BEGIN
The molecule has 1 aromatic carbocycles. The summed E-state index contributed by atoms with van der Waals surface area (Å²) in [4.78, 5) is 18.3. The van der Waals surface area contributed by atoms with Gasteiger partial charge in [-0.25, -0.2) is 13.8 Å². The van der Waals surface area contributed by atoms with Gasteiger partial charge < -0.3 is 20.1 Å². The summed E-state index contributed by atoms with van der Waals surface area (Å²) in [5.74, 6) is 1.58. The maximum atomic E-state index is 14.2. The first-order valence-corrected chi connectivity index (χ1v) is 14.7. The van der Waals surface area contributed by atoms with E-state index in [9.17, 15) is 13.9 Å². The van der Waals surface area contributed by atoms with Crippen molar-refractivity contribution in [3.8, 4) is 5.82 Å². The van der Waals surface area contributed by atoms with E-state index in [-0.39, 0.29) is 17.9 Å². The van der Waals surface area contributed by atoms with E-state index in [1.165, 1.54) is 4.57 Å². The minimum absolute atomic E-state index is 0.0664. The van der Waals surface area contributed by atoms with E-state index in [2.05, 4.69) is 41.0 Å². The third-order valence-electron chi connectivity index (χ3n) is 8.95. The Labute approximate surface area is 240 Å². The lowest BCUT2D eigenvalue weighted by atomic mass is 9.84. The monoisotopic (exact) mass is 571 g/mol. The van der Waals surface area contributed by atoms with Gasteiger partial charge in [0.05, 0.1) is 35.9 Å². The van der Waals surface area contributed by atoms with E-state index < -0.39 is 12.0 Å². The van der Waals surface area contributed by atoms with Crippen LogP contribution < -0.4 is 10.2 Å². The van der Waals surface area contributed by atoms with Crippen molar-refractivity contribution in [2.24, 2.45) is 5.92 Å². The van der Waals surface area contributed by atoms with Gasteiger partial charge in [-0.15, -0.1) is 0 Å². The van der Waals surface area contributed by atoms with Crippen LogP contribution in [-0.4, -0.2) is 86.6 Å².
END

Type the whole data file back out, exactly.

The molecule has 1 aromatic carbocycles. The summed E-state index contributed by atoms with van der Waals surface area (Å²) in [4.78, 5) is 18.3. The van der Waals surface area contributed by atoms with Gasteiger partial charge in [-0.25, -0.2) is 13.8 Å². The van der Waals surface area contributed by atoms with Gasteiger partial charge < -0.3 is 20.1 Å². The summed E-state index contributed by atoms with van der Waals surface area (Å²) in [5.74, 6) is 1.58. The maximum atomic E-state index is 14.2. The first-order valence-corrected chi connectivity index (χ1v) is 14.7. The van der Waals surface area contributed by atoms with E-state index in [9.17, 15) is 13.9 Å². The van der Waals surface area contributed by atoms with Crippen molar-refractivity contribution in [3.8, 4) is 5.82 Å². The van der Waals surface area contributed by atoms with E-state index in [-0.39, 0.29) is 17.9 Å². The van der Waals surface area contributed by atoms with E-state index in [1.165, 1.54) is 4.57 Å². The minimum absolute atomic E-state index is 0.0664. The van der Waals surface area contributed by atoms with E-state index in [2.05, 4.69) is 41.0 Å². The third-order valence-electron chi connectivity index (χ3n) is 8.95. The Labute approximate surface area is 240 Å². The lowest BCUT2D eigenvalue weighted by atomic mass is 9.84. The monoisotopic (exact) mass is 571 g/mol. The van der Waals surface area contributed by atoms with Gasteiger partial charge in [0.05, 0.1) is 35.9 Å². The van der Waals surface area contributed by atoms with E-state index < -0.39 is 12.0 Å². The van der Waals surface area contributed by atoms with Crippen LogP contribution < -0.4 is 10.2 Å². The van der Waals surface area contributed by atoms with Crippen molar-refractivity contribution in [2.24, 2.45) is 5.92 Å². The van der Waals surface area contributed by atoms with Gasteiger partial charge in [-0.15, -0.1) is 0 Å². The van der Waals surface area contributed by atoms with Crippen LogP contribution in [-0.4, -0.2) is 86.6 Å².